Feel free to use this as a reference to tinkering with Java at runtime.
Choosing your JRE
To choose your JRE, use
sudo update-alternatives --config java
This will give something like the following output.
Selection Path Priority Status
0 /usr/lib/jvm/java-6-openjdk/jre/bin/java 1061 auto mode
* 1 /usr/lib/jvm/java-6-openjdk/jre/bin/java 1061 manual mode
2 /usr/lib/jvm/java-6-sun/jre/bin/java 63 manual mode
3 /usr/lib/jvm/java-7-openjdk-amd64/jre/bin/java 1051 manual mode
You can then select which Java runtime you want through the number selection.
Choosing your JVM
Sun/Oracle have two JVM choices, -server and -client.
If you select the OpenJDK as your Java runtime environment you have additional options.
When you type
java into the terminal with no other parameters, the help lists several optional VMs. I'm not sure which ones come with OpenJDK but 3 popular ones are JamVM, Zero and Cacao
To use these, simply type
java -jamvm 'your other parameters here'
java -cacao 'your other parameters here'
java -zero 'your other parameters here'
java -server 'your other parameters here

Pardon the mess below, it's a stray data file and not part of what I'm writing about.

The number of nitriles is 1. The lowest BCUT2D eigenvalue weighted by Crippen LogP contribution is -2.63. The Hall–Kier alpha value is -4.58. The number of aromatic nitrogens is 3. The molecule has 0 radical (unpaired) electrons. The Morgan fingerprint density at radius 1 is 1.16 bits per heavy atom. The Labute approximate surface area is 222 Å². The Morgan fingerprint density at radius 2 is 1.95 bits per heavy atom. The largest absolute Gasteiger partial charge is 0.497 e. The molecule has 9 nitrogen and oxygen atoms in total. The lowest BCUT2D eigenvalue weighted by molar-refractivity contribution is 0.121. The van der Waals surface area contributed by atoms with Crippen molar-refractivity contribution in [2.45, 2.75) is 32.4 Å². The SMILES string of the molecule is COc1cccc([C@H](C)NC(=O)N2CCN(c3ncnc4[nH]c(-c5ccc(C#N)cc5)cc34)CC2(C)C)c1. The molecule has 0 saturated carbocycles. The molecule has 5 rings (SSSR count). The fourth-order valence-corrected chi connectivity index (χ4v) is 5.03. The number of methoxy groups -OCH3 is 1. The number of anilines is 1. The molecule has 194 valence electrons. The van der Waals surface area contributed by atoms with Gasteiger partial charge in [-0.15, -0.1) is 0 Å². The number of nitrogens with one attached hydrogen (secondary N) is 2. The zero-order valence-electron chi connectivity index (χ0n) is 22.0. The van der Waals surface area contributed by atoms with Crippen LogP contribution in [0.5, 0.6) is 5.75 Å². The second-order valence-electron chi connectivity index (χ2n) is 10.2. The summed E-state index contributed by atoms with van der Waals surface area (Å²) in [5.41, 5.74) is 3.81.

The -server VM is normally the default. You can also specify
-client but in 64-bit IcedTea6 it appears to run the same version as -server.
There are most likely others but I find the default option to be the most responsive.
Setting your Memory
Finally, how to set the memory of Java (just because)
java -Xmx1024m -Xms128m 'your other parameters here'
This limits the memory allowed for the Java program to a maximum of 1024 MB, and sets its initial memory size to 128 MB. This is a great way of defining minimum system requirements. The Java 6 man page for the
java command describes these options and others.
That's all. If anyone has additional Java tweaks for Ubuntu then leave them in the comments and I'll add them.